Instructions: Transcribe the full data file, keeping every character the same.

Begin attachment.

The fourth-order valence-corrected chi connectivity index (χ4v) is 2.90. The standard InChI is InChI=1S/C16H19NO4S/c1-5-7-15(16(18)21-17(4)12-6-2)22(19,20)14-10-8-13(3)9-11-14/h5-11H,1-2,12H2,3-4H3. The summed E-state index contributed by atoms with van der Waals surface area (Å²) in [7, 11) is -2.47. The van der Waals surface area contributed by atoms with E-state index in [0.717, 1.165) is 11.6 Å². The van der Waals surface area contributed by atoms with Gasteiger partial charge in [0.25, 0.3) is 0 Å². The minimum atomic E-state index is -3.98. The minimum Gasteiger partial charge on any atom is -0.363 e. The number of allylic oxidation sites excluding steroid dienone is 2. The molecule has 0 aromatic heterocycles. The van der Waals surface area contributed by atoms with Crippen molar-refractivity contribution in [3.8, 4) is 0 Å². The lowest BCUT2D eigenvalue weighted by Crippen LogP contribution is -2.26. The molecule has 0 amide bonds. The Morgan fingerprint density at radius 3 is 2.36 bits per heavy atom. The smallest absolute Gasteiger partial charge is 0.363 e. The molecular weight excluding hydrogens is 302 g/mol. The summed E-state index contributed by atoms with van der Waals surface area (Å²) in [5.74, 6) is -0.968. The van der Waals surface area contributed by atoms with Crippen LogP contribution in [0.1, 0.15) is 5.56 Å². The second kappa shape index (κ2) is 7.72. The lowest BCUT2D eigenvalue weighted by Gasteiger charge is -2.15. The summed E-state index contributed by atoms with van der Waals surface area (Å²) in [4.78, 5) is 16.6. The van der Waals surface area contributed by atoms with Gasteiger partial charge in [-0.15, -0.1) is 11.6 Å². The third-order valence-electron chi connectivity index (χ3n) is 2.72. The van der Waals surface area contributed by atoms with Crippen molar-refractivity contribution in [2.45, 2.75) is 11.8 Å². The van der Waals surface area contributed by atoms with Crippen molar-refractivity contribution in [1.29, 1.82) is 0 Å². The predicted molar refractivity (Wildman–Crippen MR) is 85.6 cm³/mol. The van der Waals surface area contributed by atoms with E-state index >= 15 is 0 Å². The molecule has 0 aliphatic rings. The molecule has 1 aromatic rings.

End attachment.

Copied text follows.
The fourth-order valence-corrected chi connectivity index (χ4v) is 2.90. The standard InChI is InChI=1S/C16H19NO4S/c1-5-7-15(16(18)21-17(4)12-6-2)22(19,20)14-10-8-13(3)9-11-14/h5-11H,1-2,12H2,3-4H3. The summed E-state index contributed by atoms with van der Waals surface area (Å²) in [7, 11) is -2.47. The van der Waals surface area contributed by atoms with E-state index in [0.717, 1.165) is 11.6 Å². The van der Waals surface area contributed by atoms with Gasteiger partial charge in [0.25, 0.3) is 0 Å². The minimum atomic E-state index is -3.98. The minimum Gasteiger partial charge on any atom is -0.363 e. The number of allylic oxidation sites excluding steroid dienone is 2. The molecule has 0 aromatic heterocycles. The van der Waals surface area contributed by atoms with Crippen molar-refractivity contribution in [3.8, 4) is 0 Å². The lowest BCUT2D eigenvalue weighted by Crippen LogP contribution is -2.26. The molecule has 0 amide bonds. The Morgan fingerprint density at radius 3 is 2.36 bits per heavy atom. The smallest absolute Gasteiger partial charge is 0.363 e. The molecular weight excluding hydrogens is 302 g/mol. The summed E-state index contributed by atoms with van der Waals surface area (Å²) in [5.74, 6) is -0.968. The van der Waals surface area contributed by atoms with Crippen LogP contribution in [0.1, 0.15) is 5.56 Å². The second kappa shape index (κ2) is 7.72. The lowest BCUT2D eigenvalue weighted by Gasteiger charge is -2.15. The summed E-state index contributed by atoms with van der Waals surface area (Å²) in [4.78, 5) is 16.6. The van der Waals surface area contributed by atoms with Gasteiger partial charge in [-0.15, -0.1) is 11.6 Å². The third-order valence-electron chi connectivity index (χ3n) is 2.72. The van der Waals surface area contributed by atoms with Crippen molar-refractivity contribution in [2.45, 2.75) is 11.8 Å². The van der Waals surface area contributed by atoms with Crippen molar-refractivity contribution in [1.29, 1.82) is 0 Å². The predicted molar refractivity (Wildman–Crippen MR) is 85.6 cm³/mol. The van der Waals surface area contributed by atoms with E-state index >= 15 is 0 Å². The molecule has 0 aliphatic rings. The molecule has 1 aromatic rings.